All the usual Battlefield game types are here too, including the classic Conquest and Rush modes (which are still, in case you were wondering, as entertaining and addictive as ever), but the biggest changes arrive in the form of two new modes; Operations and War Pigeons. Operations allows for the same offense-defense dynamics of Rush, but raises the stakes by extending the fight across several maps within one game. These are intensive, lengthy battles that can last for over an hour at a time, which itself adds a new dimension of scale to the already engaging moment-to-moment gameplay. War Pigeons is a little less ambitious, as a capture the flag variant wherein two teams fight for control of the titular pigeon to earn points. It feels almost like a party game compared to the rest of Battlefield 1’s more operatic modes, but it at least offers another option for small-scale firefights to those who need a break from the all-out warfare.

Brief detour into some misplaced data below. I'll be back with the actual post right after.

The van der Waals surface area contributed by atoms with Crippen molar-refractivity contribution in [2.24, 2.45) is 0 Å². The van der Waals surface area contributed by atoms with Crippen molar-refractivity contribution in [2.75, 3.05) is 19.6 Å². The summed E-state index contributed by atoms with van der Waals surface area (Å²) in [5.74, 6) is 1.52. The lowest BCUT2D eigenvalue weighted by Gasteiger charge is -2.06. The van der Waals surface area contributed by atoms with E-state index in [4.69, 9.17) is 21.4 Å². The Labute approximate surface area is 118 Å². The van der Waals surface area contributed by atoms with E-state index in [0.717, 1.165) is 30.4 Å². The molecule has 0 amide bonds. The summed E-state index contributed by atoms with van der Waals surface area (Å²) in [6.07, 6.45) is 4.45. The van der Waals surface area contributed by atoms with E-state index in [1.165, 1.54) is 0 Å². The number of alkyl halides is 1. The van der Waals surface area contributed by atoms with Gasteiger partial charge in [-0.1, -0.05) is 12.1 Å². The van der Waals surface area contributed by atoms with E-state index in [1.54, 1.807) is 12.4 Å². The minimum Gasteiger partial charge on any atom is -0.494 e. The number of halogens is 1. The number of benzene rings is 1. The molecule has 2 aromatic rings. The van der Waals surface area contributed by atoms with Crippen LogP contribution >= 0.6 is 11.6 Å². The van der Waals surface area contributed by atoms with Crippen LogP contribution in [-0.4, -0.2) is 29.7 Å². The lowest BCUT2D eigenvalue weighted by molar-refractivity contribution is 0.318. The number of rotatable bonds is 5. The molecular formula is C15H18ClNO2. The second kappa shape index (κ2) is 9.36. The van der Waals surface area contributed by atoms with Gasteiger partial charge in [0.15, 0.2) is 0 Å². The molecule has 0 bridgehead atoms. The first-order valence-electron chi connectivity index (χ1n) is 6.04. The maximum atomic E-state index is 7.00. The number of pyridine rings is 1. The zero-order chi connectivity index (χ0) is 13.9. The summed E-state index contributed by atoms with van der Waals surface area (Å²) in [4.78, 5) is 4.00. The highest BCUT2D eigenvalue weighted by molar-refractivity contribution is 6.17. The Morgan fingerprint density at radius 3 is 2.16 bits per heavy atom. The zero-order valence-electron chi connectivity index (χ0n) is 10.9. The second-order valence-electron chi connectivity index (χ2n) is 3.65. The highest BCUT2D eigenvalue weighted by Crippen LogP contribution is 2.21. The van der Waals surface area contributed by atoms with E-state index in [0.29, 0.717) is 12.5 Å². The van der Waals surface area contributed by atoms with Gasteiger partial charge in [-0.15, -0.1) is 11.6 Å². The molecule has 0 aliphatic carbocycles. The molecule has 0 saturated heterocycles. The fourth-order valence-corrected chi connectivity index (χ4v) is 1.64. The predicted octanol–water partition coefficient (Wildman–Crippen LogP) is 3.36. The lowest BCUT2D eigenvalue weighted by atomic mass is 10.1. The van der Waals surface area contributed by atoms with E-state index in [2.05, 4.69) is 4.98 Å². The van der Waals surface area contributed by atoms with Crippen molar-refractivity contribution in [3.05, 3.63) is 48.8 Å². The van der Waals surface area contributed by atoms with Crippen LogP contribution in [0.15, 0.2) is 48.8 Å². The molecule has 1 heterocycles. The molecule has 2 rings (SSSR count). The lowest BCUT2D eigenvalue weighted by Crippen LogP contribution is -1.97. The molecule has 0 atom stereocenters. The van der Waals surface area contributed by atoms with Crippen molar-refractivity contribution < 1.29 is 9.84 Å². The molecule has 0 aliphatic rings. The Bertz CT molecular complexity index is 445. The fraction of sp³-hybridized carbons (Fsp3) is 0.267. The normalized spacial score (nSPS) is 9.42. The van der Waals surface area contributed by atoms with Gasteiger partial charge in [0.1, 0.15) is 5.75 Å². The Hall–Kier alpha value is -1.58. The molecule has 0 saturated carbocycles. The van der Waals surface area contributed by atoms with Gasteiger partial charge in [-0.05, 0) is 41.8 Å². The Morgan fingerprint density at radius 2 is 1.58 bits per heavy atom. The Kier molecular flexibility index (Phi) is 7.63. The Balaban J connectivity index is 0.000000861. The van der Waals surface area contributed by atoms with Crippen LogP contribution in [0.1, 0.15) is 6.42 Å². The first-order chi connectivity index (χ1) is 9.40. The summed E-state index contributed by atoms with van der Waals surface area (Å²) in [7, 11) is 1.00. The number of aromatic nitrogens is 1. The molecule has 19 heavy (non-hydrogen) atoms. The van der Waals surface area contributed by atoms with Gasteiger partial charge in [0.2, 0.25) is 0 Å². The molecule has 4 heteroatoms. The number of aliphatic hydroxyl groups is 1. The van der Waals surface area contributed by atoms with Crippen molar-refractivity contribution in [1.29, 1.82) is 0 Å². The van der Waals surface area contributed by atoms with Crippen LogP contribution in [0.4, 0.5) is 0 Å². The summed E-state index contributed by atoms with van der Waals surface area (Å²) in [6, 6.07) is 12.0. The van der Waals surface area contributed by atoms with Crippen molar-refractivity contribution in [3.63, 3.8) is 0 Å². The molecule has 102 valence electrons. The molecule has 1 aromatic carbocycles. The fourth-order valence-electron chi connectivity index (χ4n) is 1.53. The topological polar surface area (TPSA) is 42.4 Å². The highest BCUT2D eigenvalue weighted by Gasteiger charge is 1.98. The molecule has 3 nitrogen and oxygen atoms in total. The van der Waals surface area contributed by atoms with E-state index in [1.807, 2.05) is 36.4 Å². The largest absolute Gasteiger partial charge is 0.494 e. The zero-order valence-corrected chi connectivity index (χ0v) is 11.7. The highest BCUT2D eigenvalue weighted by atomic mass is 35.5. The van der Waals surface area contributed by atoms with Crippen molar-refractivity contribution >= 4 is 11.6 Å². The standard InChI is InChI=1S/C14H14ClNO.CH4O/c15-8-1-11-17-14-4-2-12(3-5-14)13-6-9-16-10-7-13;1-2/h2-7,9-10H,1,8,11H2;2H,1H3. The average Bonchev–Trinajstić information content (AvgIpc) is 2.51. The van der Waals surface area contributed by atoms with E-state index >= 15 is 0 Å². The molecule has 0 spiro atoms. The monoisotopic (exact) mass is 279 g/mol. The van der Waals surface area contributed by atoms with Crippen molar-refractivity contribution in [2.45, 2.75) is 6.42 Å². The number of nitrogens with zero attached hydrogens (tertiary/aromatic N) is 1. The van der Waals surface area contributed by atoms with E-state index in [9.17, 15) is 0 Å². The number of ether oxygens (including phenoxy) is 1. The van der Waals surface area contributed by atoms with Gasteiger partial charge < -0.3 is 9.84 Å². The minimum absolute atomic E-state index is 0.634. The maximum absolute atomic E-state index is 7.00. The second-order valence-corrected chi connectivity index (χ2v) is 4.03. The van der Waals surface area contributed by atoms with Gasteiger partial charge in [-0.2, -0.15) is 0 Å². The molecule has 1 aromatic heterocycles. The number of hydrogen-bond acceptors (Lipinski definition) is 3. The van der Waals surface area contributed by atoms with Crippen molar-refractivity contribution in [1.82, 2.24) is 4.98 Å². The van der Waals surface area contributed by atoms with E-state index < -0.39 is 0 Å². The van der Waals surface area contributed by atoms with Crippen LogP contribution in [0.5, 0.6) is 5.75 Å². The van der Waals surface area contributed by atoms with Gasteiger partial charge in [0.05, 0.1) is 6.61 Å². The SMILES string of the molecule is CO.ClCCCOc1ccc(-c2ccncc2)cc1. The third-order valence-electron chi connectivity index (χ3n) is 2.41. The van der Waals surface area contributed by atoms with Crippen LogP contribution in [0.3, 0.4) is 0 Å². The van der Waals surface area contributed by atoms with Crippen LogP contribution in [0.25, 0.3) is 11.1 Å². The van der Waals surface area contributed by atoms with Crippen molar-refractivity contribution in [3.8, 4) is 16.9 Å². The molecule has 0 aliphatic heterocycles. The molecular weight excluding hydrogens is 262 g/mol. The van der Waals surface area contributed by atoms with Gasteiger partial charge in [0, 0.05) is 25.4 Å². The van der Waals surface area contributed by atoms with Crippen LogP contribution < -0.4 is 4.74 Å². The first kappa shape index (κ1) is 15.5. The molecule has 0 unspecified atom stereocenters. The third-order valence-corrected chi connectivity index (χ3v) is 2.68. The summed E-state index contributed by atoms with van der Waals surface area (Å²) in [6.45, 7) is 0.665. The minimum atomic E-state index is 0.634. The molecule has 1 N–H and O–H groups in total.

Battlefield 1 is one of the best looking games available right now on the current generations of consoles, simple as. The Frostbite engine really shines in the various epic settings from around the world and the character models and their expressions are extremely impressive and believable. The sheer level of scale for not only the single player but multiplayer levels is also something we haven’t seen in many other games. EA DICE have learned how best to get the very best out of Microsoft’s and Sony’s consoles and it shows in this riveting instalment.




All in all, Battlefield 1 is a game that benefits hugely from the mountains of experience and acquired talent that DICE now possesses as one of the leaders in multiplayer gaming. With the surprisingly mature campaign, the studio has proven itself capable of sophisticated storytelling, and the multiplayer is as engaging as it’s ever been. In a market crammed with games focused on the future, it’s safe to say that a return to history was a seriously smart move for the franchise, and it’s definitely paid off.

John Reilly

John is Founder and Editor-in-Chief of TheEffect.Net. His favourite gaming series is Uncharted and his favourite film is Interstellar. He is also known to quote 'Father Ted' and Keith Lemon more than is normal.